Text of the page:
FRACTIONAL FLOW

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A little on the Profitability of the Bakken(ND)

In the first part of this post I present an update on the profitability for Light Tight Oil (LTO) extraction in the Bakken (ND) as one big project.

This is followed with economic life cycle analysis for the average LTO well of the 2014, 2015 and 2016 vintages in the Bakken.

This analysis found that companies in aggregate continue to outspend net cash flows from operations and for 2017 this is now expected to total $2 – $3 Billion.

  • The strong growth and sustained high LTO extraction from the Bakken were facilitated by considerable amounts of debts. The growth in total debts outstanding (employed capital) continues to grow, albeit at a slower pace.
  • With oil prices sustained at present levels the total employed capital (primarily debt) constitutes severe obstacles for the profitability for the Bakken.
  • In a scenario where no wells were added post 2017 and the wellhead (at WH) price remained at $40/bo [~ $50/bo WTI] estimated losses for the project would be $20 – $22 Billion.
  • In a scenario where no wells were added post 2017 and the wellhead price remained at $60/bo [~ $70/bo WTI], the payout was reached after 7,5 years (in 2025) and the estimated return for the project becomes 3,5%.
  • With a sustained wellhead price at $74/bo [~ $84/bo WTI] post 2017, the payout was reached after 4,3 years (in 2022) and the estimated return becomes 7%.
    What makes the profitability for the Bakken challenging are the number of years front loaded with negative cash flows.
  • So far the recent years improvements in flow and Estimated Ultimate Recovery (EUR) have not entirely caught up with the decline in and the sustained lower oil price.
  • For the average 2016 vintage well it was estimated that a sustained oil price of $53/bo at WH [~ $63/bo WTI] would return 7%.

    Figure 01: The chart above shows the estimated rolling 12 months totals [black columns] net cash flows. The red area shows the estimated cumulative net cash flow since Jan-09 and per Jul-17. LOE, G&A and interest rates (effective, i.e. adjusted for tax effects) based on a weighted average from several companies’ SEC 10-K/Q filings. Taxes according to what has been in force. Price of oil, North Dakota Sweet (NDS) and realized gas price as reported by several companies.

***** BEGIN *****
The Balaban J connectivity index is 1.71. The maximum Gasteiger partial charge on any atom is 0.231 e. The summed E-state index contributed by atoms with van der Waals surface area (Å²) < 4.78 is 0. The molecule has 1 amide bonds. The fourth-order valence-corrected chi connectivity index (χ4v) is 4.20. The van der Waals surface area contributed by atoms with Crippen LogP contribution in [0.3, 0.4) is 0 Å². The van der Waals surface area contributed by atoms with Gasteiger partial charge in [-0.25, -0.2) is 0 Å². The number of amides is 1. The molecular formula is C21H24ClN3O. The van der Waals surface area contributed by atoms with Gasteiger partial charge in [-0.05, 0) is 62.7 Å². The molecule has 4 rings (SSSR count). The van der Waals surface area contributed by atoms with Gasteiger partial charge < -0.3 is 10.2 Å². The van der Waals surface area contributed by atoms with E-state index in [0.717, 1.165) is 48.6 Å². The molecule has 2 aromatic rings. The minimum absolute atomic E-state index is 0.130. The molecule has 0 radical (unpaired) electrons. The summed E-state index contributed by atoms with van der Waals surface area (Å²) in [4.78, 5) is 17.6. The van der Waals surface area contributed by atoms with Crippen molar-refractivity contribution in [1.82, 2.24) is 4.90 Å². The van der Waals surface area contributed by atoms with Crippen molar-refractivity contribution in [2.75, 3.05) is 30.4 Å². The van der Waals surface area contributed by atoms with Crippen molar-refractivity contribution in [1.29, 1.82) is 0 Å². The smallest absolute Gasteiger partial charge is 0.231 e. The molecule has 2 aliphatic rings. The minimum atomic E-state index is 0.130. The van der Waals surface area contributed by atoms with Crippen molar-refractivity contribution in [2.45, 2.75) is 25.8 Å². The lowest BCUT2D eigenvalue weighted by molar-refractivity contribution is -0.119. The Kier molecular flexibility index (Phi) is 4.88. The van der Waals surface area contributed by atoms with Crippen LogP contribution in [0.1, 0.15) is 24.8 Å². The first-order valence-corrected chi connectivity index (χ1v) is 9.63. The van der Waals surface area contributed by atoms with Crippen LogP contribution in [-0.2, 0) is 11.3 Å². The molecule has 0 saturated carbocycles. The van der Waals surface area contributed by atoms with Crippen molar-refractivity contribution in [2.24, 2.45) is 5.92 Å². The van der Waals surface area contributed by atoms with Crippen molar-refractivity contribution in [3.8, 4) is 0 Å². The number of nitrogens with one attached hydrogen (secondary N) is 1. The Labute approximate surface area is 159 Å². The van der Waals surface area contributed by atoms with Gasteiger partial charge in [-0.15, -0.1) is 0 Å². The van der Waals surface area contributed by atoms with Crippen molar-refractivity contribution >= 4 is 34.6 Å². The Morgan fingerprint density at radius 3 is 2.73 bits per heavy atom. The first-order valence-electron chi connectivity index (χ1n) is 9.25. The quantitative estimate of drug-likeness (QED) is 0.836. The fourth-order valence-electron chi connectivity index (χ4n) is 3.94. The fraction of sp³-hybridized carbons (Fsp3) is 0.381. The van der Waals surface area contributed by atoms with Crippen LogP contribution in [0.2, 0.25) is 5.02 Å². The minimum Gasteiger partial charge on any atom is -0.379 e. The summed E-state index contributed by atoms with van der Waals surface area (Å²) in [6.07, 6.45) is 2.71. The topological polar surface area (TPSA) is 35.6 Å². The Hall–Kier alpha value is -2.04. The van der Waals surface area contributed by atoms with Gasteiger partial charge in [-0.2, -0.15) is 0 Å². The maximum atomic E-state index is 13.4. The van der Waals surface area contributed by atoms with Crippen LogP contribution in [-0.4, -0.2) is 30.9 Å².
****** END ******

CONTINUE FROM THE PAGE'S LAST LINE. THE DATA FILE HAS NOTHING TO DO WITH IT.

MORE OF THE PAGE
In the Bakken(ND) and since January 2009 and per July 2017 an estimated $100 Billion has been used for manufacturing operational LTO wells and at end July 2017 an estimated $35 Billion were outstanding to be recovered from the estimated remaining proven developed producing (PDP) reserves.

At the most CAPEX for well manufacturing in the Bakken out spent cash flow from operations at an annual rate of $9 Billion. For the Bakken there has been two distinct CAPEX cycles, the first in 2011/2012 while the oil price remained high, followed by another in 2015 after the collapse in the oil price.

The second cycle may have been rationalized by several factors like an expected rebound in the oil price, which OPEC (primarily its Middle East members) helped derail through their rapid increase in oil supplies starting in early 2015 in an (believed) effort to fight for market share. The second cycle may also have been rationalized by the incentive structure for management of LTO companies in which these were rewarded by volume growth over profitability.

Incurred costs for drilled, uncompleted wells (DUCs) and salt water disposal wells (SWDs) are not included. Directors cut for September 2017 listed 889 wells waiting for completion. Costs from any heavy and costly well maintenance/interventions are not included.

The DUCs represents $2,2 – $2,7 Billion in capital employed.

For the Bakken as one big project and the life cycle analysis the gross interest costs of 6% were reduced by 35% to reflect corporate tax effects.

Effects from hedges and from bankruptcy proceedings (debt restructuring) are not included.

Any arbitrage from the realized oil price adjusted for wellhead price, transport costs and any tax effects from this arbitrage are not included.

Some companies are now recirculating primarily borrowed money (at some interest) from the net operating cash flow and injecting additional capital  to continue the manufacturing of new wells.